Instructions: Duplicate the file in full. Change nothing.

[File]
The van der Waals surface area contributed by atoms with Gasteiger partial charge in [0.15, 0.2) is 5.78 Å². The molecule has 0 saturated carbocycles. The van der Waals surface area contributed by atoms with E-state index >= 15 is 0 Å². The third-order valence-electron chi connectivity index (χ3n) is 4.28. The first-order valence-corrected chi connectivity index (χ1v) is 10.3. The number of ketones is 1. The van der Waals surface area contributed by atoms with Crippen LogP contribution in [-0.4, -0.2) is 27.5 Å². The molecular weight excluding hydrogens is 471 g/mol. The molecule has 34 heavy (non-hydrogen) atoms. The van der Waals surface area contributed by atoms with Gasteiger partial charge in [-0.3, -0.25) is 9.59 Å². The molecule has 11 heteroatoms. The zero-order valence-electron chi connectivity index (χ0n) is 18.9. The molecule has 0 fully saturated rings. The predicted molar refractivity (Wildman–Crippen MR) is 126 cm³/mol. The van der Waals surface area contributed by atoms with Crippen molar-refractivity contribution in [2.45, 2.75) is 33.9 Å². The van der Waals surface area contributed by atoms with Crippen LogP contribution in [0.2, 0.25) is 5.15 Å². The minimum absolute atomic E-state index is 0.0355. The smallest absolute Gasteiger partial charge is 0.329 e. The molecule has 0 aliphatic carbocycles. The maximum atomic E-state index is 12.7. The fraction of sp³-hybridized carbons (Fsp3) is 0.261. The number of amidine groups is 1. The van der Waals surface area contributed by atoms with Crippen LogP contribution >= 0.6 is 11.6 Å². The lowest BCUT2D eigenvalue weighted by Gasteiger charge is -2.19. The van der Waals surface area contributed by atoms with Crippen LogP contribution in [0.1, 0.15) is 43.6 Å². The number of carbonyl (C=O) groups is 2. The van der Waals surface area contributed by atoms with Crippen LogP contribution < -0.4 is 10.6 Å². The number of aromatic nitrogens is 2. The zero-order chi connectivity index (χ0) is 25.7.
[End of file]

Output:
The van der Waals surface area contributed by atoms with Gasteiger partial charge in [0.15, 0.2) is 5.78 Å². The molecule has 0 saturated carbocycles. The van der Waals surface area contributed by atoms with E-state index >= 15 is 0 Å². The third-order valence-electron chi connectivity index (χ3n) is 4.28. The first-order valence-corrected chi connectivity index (χ1v) is 10.3. The number of ketones is 1. The van der Waals surface area contributed by atoms with Crippen LogP contribution in [-0.4, -0.2) is 27.5 Å². The molecular weight excluding hydrogens is 471 g/mol. The molecule has 34 heavy (non-hydrogen) atoms. The van der Waals surface area contributed by atoms with Gasteiger partial charge in [-0.3, -0.25) is 9.59 Å². The molecule has 11 heteroatoms. The zero-order valence-electron chi connectivity index (χ0n) is 18.9. The molecule has 0 fully saturated rings. The predicted molar refractivity (Wildman–Crippen MR) is 126 cm³/mol. The van der Waals surface area contributed by atoms with Crippen molar-refractivity contribution in [2.45, 2.75) is 33.9 Å². The van der Waals surface area contributed by atoms with Crippen LogP contribution in [0.2, 0.25) is 5.15 Å². The minimum absolute atomic E-state index is 0.0355. The smallest absolute Gasteiger partial charge is 0.329 e. The molecule has 0 aliphatic carbocycles. The maximum atomic E-state index is 12.7. The fraction of sp³-hybridized carbons (Fsp3) is 0.261. The number of amidine groups is 1. The van der Waals surface area contributed by atoms with Crippen LogP contribution >= 0.6 is 11.6 Å². The lowest BCUT2D eigenvalue weighted by Gasteiger charge is -2.19. The van der Waals surface area contributed by atoms with Crippen LogP contribution in [0.1, 0.15) is 43.6 Å². The number of carbonyl (C=O) groups is 2. The van der Waals surface area contributed by atoms with Crippen LogP contribution < -0.4 is 10.6 Å². The number of aromatic nitrogens is 2. The zero-order chi connectivity index (χ0) is 25.7.